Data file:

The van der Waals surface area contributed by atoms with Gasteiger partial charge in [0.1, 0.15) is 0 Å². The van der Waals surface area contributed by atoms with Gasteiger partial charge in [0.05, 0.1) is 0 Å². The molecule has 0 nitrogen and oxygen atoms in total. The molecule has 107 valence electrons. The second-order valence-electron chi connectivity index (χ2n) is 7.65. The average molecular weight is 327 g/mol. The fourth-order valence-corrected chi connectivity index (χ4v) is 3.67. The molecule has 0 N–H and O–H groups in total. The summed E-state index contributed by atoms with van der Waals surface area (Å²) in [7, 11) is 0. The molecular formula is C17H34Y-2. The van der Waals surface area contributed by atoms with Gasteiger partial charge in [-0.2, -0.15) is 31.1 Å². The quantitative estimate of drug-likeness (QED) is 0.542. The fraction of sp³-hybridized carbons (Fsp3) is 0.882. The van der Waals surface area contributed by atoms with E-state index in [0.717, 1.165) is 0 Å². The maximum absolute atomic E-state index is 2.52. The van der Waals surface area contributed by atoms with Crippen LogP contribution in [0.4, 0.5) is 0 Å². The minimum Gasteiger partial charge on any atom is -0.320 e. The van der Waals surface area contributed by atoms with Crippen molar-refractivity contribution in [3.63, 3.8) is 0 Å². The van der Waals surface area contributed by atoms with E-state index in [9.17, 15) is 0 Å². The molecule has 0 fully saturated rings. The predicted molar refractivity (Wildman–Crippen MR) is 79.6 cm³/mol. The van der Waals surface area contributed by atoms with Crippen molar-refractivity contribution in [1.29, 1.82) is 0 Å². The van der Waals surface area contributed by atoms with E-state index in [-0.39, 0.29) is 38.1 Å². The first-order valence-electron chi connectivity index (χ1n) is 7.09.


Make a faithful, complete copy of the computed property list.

The van der Waals surface area contributed by atoms with Gasteiger partial charge in [0.1, 0.15) is 0 Å². The van der Waals surface area contributed by atoms with Gasteiger partial charge in [0.05, 0.1) is 0 Å². The molecule has 0 nitrogen and oxygen atoms in total. The molecule has 107 valence electrons. The second-order valence-electron chi connectivity index (χ2n) is 7.65. The average molecular weight is 327 g/mol. The fourth-order valence-corrected chi connectivity index (χ4v) is 3.67. The molecule has 0 N–H and O–H groups in total. The summed E-state index contributed by atoms with van der Waals surface area (Å²) in [7, 11) is 0. The molecular formula is C17H34Y-2. The van der Waals surface area contributed by atoms with Gasteiger partial charge in [-0.2, -0.15) is 31.1 Å². The quantitative estimate of drug-likeness (QED) is 0.542. The fraction of sp³-hybridized carbons (Fsp3) is 0.882. The van der Waals surface area contributed by atoms with E-state index in [0.717, 1.165) is 0 Å². The maximum absolute atomic E-state index is 2.52. The van der Waals surface area contributed by atoms with Crippen LogP contribution in [0.4, 0.5) is 0 Å². The minimum Gasteiger partial charge on any atom is -0.320 e. The van der Waals surface area contributed by atoms with Crippen molar-refractivity contribution in [3.63, 3.8) is 0 Å². The van der Waals surface area contributed by atoms with E-state index in [9.17, 15) is 0 Å². The molecule has 0 fully saturated rings. The predicted molar refractivity (Wildman–Crippen MR) is 79.6 cm³/mol. The van der Waals surface area contributed by atoms with Crippen molar-refractivity contribution in [1.29, 1.82) is 0 Å². The van der Waals surface area contributed by atoms with E-state index in [-0.39, 0.29) is 38.1 Å². The first-order valence-electron chi connectivity index (χ1n) is 7.09.